Observers say success of 2015 UN climate change deal hinges on successful launch of GCF later this year
By Ed King
Trillions of dollars aimed at boosting the global green economy will be at stake when the UN’s Climate Fund (GCF) board gather in Songdo, South Korea on Sunday.
The goal of the planned four-day meeting is to ensure the swift and smooth launch of the fund, and allow it to start boosting low carbon initiatives in the developing world.
The GCF is seen as a critical element of a proposed UN climate change deal, set to be signed off in 2015, with the potential to radically shift the green investment landscape.
But fears are growing that if the board fails to agree on six main agenda items next week, the fund may stay in stasis, and developed countries expected to be major donors could walk away.
Sweden has already withdrawn a pledge to deliver $45 million, and Norbert Gorissen, head of Germany’s International Climate Finance division and a GCF board member, warns others could follow.
“Money cannot rest there forever, and if we don’t come to a conclusion in Songdo next week we definitely will have a problem, but my hope is this is not the scenario we will follow,” he told RTCC.
This would scupper hopes that Ban Ki-moon’s world leader’s climate summit, scheduled for September, could herald a wave of new funding promises.
Avoiding warming of beyond 2C will require investments of $5 trillion annually by 2020, according to a 2013 study by the World Economic Forum.
In the past month GCF negotiators have participated in a series of smaller gatherings, including an ‘Informal Dialogue’ in Washington DC on April 14, attended by representatives of all board members bar India and Saudi Arabia.
As a result, observers close to the process say there is now a better understanding of the main issues. “There is a strong sense of political will to make it work,” said Athena Ballesteros, a climate finance expert at the Washington DC-based World Resources Institute.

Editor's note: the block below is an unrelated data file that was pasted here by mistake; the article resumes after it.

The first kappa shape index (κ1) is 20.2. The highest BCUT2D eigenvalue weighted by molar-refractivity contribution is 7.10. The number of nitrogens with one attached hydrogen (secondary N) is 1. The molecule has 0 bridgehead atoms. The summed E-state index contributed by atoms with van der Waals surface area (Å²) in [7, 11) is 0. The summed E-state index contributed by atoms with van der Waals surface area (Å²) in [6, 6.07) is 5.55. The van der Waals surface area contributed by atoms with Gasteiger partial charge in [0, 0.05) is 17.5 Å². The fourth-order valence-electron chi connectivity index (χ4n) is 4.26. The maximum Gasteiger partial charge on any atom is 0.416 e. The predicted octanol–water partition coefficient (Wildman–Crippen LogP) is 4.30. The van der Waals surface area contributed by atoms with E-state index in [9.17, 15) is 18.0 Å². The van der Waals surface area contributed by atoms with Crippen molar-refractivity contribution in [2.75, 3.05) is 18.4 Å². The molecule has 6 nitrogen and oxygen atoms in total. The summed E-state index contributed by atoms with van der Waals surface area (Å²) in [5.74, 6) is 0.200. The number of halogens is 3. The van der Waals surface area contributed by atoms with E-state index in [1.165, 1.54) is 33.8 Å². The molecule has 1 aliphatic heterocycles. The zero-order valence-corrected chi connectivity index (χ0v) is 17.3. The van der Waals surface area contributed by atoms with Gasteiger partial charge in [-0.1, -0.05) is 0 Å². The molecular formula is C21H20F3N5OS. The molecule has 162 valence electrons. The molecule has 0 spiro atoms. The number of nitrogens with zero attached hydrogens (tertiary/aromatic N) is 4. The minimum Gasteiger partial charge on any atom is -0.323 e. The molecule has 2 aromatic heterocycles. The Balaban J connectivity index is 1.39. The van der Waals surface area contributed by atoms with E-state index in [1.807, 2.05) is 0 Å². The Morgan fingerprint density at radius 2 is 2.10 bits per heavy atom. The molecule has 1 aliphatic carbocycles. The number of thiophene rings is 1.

She adds the two chairs – a Filipino Senator and German diplomat – will need to demonstrate leadership next week to ensure talks do not degenerate into squabbles based on old rich v poor lines.
“The co-chairs need to take control, work the board room and consult with the different constituencies.”
This is important, because the last meeting of the GCF board in March ended in farcical scenes, with only two of eight decisions reached, and time spent bickering over what class flights staff could take.
A Swiss diplomat subsequently told RTCC some developing countries were deliberately trying to sabotage the fund, and use the resulting furore to extract more concessions from rich nations.
Others reject this analysis, but it was clear speaking to those who attended the meeting there remain deep differences between the Global North and South.
To get the GCF up and running the board need to agree on who will disburse the money at national level, the levels of risk the GCF will take, and what safeguards are in place to ensure all projects are environmentally and socially beneficial.
April’s Dialogue highlighted continued unease over what kids of projects will be backed under the GCF, and how it will be different to other finance institutions like the World Bank.
“Several Board members noted that more clarity is needed in the investment guidelines to signal to potential intermediaries and implementing entities what types of proposals will be eligible for funding,” a document summarising the meeting says.
“One participant expressed discomfort with the suggestion that the Fund should support only revenue-generating activities that are financially viable, and suggested clarification of that statement in the Investment Framework.”
While these remain unresolved, none are impossible to tie up next week, says Amal-Lee Amin from the UK thinktank E3G, a member of the GCF’s Private Sector Advisory Group.
Amin, who this week published a detailed analysis of the key issues board members will need to take into account, says agreement in Songdo could lead to a first meeting on ‘resource mobilisation’ [giving the fund money] by the end of June, which means investments could start in 2015.
The timing is critical. Climate change and finance ministers meet at the start of June first in London and then in Bonn for talks on leveraging private sector investments.
These involve the US, UK, Denmark, France, Japan, the Netherlands, and Norway, together with Bank of America Merrill Lynch and other leading investment vehicles.
A viable GCF with clear assurances for donors and recipient countries could help shape these discussions and start the flow of funds.
“If the Board dithers next week and is unable to reach agreement on the six essential items and the resource mobilisation process, the opportunity for the GCF to become the centrepiece of a new financial ecosystem could be lost,” says Amin.
“A GCF that was not ready to be capitalised this year would likely leave some countries with little option but to channel their climate finance through alternative means.”
She adds: “Another and potentially more urgent question would be what that would mean for the climate negotiating process leading up to Paris in 2015.”